The original home of William McKinley Manual Training School, this building completed in 1902 for white students (at the same time as its counterpart Armstrong for African-American students) was the product of an important trend in the educational philosophy of the period. By the end of the 19th century, educators nationwide began to promote the idea of industrial education alongside a more traditional academic one that prepared high school students for college. Architecturally, the imposing buff brick and limestone structure designed by Henry Ives Cobb reflects both the city’s attempt to improve public school design through the use of private architects, and Cobb’s Chicago origins, particularly in the third-floor running arcade of Romanesque arches. When McKinley moved to its larger Eckington campus in 1928, this building was converted to Shaw Junior High School, for African-American students. From the beginning, Shaw was overcrowded and the building deteriorating, and as conditions worsened, the building—dubbed Shameful Shaw—became emblematic of the city’s neglect of African Americans. By the 1960s, the surrounding neighborhood became the Shaw Urban Renewal area.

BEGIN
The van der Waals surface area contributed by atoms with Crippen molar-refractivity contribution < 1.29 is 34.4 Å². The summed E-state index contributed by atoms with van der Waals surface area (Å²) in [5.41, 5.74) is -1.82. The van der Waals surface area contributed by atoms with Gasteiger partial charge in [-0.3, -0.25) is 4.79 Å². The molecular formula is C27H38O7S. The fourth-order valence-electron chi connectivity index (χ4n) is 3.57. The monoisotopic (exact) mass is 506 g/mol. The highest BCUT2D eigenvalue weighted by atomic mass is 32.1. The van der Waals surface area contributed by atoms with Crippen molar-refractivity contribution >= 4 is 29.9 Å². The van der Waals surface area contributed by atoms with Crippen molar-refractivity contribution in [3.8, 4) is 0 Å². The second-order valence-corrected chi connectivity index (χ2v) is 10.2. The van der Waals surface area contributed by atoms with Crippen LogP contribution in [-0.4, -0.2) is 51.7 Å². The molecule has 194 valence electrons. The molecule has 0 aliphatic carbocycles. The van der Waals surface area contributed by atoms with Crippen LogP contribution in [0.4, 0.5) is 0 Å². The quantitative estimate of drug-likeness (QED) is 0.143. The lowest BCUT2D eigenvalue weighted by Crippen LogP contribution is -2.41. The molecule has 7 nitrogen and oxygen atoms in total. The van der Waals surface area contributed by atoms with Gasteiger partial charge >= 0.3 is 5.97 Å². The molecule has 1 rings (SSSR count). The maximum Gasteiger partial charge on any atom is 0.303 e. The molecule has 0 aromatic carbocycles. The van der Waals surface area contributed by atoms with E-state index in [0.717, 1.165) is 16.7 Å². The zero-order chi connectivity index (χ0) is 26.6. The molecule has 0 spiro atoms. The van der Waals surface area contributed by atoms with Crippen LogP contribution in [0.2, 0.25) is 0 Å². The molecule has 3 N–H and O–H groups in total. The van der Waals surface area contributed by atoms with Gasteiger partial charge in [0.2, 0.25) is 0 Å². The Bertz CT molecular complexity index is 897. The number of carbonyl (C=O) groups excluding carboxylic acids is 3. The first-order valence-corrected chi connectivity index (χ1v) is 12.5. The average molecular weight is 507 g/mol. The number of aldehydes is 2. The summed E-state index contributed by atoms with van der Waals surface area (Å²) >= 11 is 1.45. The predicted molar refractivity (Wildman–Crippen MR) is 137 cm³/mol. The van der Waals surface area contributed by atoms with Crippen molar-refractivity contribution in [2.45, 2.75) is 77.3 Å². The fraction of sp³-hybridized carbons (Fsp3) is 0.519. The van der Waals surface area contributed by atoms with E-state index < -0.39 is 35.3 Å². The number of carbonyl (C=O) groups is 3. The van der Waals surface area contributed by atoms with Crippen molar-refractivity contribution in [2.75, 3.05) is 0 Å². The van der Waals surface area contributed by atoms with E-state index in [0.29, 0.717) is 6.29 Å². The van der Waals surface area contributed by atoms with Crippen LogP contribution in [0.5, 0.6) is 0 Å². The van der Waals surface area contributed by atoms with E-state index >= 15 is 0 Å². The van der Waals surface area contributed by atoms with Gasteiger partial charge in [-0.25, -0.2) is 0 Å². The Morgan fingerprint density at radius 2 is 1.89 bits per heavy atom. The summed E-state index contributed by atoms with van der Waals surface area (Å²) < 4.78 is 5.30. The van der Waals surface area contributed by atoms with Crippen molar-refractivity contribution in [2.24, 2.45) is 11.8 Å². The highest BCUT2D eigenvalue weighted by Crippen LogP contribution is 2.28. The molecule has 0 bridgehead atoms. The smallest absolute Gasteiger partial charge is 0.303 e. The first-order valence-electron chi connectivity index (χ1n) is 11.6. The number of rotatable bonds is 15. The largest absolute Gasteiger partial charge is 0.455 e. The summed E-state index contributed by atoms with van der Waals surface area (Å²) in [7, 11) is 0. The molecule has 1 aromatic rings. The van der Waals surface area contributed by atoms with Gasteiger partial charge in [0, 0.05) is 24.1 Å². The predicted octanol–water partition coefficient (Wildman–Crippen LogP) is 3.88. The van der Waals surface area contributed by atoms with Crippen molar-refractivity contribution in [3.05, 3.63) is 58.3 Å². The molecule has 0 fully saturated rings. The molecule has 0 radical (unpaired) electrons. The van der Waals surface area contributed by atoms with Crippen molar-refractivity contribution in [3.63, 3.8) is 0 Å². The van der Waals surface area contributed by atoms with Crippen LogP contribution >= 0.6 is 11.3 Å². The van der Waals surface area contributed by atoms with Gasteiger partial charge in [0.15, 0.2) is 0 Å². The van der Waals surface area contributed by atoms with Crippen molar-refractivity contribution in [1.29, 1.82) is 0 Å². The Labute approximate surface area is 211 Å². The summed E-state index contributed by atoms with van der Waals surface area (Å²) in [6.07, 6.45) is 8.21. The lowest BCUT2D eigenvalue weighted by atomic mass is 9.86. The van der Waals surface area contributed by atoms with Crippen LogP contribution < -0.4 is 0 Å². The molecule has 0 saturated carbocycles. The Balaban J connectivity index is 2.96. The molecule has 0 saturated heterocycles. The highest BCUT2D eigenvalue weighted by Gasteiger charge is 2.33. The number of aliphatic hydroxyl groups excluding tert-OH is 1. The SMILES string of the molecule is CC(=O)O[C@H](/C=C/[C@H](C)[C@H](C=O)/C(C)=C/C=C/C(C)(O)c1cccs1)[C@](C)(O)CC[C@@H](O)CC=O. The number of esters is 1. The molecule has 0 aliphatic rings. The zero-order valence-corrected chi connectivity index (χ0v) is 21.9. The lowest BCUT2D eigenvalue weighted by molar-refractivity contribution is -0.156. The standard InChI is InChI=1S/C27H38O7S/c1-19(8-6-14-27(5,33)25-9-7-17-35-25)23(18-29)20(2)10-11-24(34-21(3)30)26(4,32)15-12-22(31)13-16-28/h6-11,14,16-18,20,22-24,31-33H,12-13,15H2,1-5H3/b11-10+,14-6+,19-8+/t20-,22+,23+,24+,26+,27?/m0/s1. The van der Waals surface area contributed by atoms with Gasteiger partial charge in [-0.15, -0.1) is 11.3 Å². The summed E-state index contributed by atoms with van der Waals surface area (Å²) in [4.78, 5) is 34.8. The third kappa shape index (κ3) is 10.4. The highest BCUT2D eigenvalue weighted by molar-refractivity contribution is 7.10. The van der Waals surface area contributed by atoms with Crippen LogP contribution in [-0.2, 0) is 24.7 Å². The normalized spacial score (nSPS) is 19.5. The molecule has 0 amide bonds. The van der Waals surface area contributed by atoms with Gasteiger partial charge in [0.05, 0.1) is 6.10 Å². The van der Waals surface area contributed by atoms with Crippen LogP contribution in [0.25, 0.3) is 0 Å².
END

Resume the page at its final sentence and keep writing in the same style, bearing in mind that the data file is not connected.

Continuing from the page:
DC Inventory: September 25, 2008
National Register: December 22, 2008